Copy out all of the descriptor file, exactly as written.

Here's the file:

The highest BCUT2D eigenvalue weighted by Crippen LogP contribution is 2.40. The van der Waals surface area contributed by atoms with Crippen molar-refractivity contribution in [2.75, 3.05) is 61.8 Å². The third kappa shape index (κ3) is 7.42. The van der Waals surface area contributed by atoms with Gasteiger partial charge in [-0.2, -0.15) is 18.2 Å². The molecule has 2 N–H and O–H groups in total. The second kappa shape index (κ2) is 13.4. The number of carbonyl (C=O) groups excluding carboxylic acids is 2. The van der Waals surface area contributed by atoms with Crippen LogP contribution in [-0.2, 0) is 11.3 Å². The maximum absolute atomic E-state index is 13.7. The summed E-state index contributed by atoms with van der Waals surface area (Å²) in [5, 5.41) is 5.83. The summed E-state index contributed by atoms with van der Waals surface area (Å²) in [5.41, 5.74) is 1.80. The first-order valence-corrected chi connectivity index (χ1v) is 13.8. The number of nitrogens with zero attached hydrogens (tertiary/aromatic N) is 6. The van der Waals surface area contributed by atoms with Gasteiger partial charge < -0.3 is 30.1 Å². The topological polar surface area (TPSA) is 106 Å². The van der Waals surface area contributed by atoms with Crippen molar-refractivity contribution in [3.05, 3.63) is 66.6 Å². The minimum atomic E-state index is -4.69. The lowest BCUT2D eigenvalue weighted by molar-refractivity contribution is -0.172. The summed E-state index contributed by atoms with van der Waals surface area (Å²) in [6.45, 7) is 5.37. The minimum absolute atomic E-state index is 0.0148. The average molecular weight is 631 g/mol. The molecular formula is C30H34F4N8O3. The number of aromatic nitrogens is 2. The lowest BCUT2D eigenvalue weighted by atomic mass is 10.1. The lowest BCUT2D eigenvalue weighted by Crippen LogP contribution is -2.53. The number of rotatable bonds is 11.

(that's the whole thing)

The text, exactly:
The highest BCUT2D eigenvalue weighted by Crippen LogP contribution is 2.40. The van der Waals surface area contributed by atoms with Crippen molar-refractivity contribution in [2.75, 3.05) is 61.8 Å². The third kappa shape index (κ3) is 7.42. The van der Waals surface area contributed by atoms with Gasteiger partial charge in [-0.2, -0.15) is 18.2 Å². The molecule has 2 N–H and O–H groups in total. The second kappa shape index (κ2) is 13.4. The number of carbonyl (C=O) groups excluding carboxylic acids is 2. The van der Waals surface area contributed by atoms with Crippen LogP contribution in [-0.2, 0) is 11.3 Å². The maximum absolute atomic E-state index is 13.7. The summed E-state index contributed by atoms with van der Waals surface area (Å²) in [5, 5.41) is 5.83. The summed E-state index contributed by atoms with van der Waals surface area (Å²) in [5.41, 5.74) is 1.80. The first-order valence-corrected chi connectivity index (χ1v) is 13.8. The number of nitrogens with zero attached hydrogens (tertiary/aromatic N) is 6. The van der Waals surface area contributed by atoms with Gasteiger partial charge < -0.3 is 30.1 Å². The topological polar surface area (TPSA) is 106 Å². The van der Waals surface area contributed by atoms with Crippen molar-refractivity contribution in [3.05, 3.63) is 66.6 Å². The minimum atomic E-state index is -4.69. The lowest BCUT2D eigenvalue weighted by molar-refractivity contribution is -0.172. The summed E-state index contributed by atoms with van der Waals surface area (Å²) in [6.45, 7) is 5.37. The minimum absolute atomic E-state index is 0.0148. The average molecular weight is 631 g/mol. The molecular formula is C30H34F4N8O3. The number of aromatic nitrogens is 2. The lowest BCUT2D eigenvalue weighted by atomic mass is 10.1. The lowest BCUT2D eigenvalue weighted by Crippen LogP contribution is -2.53. The number of rotatable bonds is 11.